PHYSIOLOGICAL ROLE OF PROSTAGLANDIN AND CORTISOL DURING EARLY PREGNANCY IN SHEEP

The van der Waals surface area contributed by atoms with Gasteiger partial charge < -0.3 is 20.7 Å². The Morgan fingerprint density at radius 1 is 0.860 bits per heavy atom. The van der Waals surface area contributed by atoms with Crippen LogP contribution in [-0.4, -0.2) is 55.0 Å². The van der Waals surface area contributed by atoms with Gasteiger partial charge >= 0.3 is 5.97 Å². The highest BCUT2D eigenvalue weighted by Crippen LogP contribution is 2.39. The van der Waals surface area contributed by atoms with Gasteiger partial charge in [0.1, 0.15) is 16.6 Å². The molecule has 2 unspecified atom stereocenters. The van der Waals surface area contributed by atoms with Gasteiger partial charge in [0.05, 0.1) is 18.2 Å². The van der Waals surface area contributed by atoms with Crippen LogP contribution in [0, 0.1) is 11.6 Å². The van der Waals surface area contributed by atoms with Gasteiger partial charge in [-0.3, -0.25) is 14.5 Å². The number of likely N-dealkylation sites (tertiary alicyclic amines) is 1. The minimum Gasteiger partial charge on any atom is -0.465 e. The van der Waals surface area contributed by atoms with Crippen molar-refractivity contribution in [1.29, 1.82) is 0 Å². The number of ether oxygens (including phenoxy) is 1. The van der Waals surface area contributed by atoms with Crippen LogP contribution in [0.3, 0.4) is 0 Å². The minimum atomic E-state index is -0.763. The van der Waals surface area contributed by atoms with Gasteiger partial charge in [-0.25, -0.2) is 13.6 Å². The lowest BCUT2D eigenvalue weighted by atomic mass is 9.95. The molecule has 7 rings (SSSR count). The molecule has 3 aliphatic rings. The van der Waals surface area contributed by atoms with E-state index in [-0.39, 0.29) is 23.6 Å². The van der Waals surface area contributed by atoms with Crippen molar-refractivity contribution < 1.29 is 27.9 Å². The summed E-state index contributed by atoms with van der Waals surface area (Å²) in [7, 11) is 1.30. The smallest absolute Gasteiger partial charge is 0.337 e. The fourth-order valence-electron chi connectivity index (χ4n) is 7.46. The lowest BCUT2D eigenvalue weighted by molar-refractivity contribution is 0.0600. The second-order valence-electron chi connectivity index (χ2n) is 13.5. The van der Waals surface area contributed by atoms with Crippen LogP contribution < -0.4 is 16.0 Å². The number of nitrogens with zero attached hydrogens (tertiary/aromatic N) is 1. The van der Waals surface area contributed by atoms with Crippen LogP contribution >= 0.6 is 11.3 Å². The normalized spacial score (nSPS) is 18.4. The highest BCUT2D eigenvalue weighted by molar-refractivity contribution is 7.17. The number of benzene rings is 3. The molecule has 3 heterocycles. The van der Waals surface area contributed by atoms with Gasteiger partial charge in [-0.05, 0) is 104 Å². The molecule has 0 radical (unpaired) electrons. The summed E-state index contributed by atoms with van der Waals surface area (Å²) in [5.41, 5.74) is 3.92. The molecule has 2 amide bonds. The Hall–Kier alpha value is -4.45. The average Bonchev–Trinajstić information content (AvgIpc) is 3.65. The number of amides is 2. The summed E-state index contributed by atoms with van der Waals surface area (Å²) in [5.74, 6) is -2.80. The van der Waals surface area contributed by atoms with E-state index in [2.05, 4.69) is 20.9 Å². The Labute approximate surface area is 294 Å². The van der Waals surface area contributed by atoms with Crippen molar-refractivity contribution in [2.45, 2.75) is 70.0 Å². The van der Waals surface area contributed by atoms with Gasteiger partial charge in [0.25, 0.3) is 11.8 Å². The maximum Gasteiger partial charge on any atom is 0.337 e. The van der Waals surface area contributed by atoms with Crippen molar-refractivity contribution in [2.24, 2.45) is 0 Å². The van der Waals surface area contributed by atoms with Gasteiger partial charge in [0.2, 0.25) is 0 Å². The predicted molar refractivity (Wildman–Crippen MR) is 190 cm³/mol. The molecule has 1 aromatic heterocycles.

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Pregnancy failure during the early stage of gestation is a major cause of infertility in domestic ruminants. Most early pregnancy losses are characterized by endometrial dysfunction, asynchrony between the conceptus (embryo and outer trophectoderm) and uterus, or failure in conceptus development. During early pregnancy in sheep, endometrial functions are primarily regulated by ovarian progesterone (P4) and interferon tau (IFNT) from the conceptus trophectoderm. The endometrium and conceptus synthesize prostaglandins (PGs) via prostaglandin synthase two (PTGS2) and cortisol via hydroxysteroid (11-beta) dehydrogenase 1 (HSD11B1). The central hypothesis is that endometrial functions supporting conceptus elongation in ruminants are regulated by hormones produced by the ovary (P4), conceptus (IFNT, PGs, and cortisol) and perhaps endometrium itself (PGs, cortisol). The hypothesis was addressed by determining the physiological roles of: (1) PTGS2 and PGs in conceptus development; (2) PTGS2-derived PGs in P4, IFNT and cortisol regulation of endometrial function; (3) HSD11B1 and cortisol in conceptus elongation; and (4) HSD11B1-derived cortisol in P4, IFNT and PGs regulation of endometrial function. Functional studies utilizing osmotic pumps were conducted to infuse selective agents inhibiting PG biosynthesis and/or cortisol production in utero or to deliver pregnancy levels of hormones (IFNT, PGs, and cortisol) directly into the uterine lumen of sheep. Results of the studies established that: (1) PGs and cortisol are important regulators of conceptus elongation; (2) PGs mediate, in part, effects of P4 and IFNT on endometrial gene expression and function; (3) PGs stimulate endometrial HSD11B1 expression and cortisol production; (4) cortisol regulates conceptus elongation; (5) cortisol modulates effects of ovarian P4 on endometrial gene expression; (6) cortisol stimulates endometrial PTGS2 activity and PG production. Collectively, results of these studies support the idea that PGs and cortisol are important regulators of endometrial function and conceptus elongation during early pregnancy in ruminants. Knowledge gained from these studies provides new insight into the physiological pathways governing interactions between the conceptus and its uterine environment. Information from these studies provides a foundation for future translation research that is necessary to increase fertility of domestic ruminants.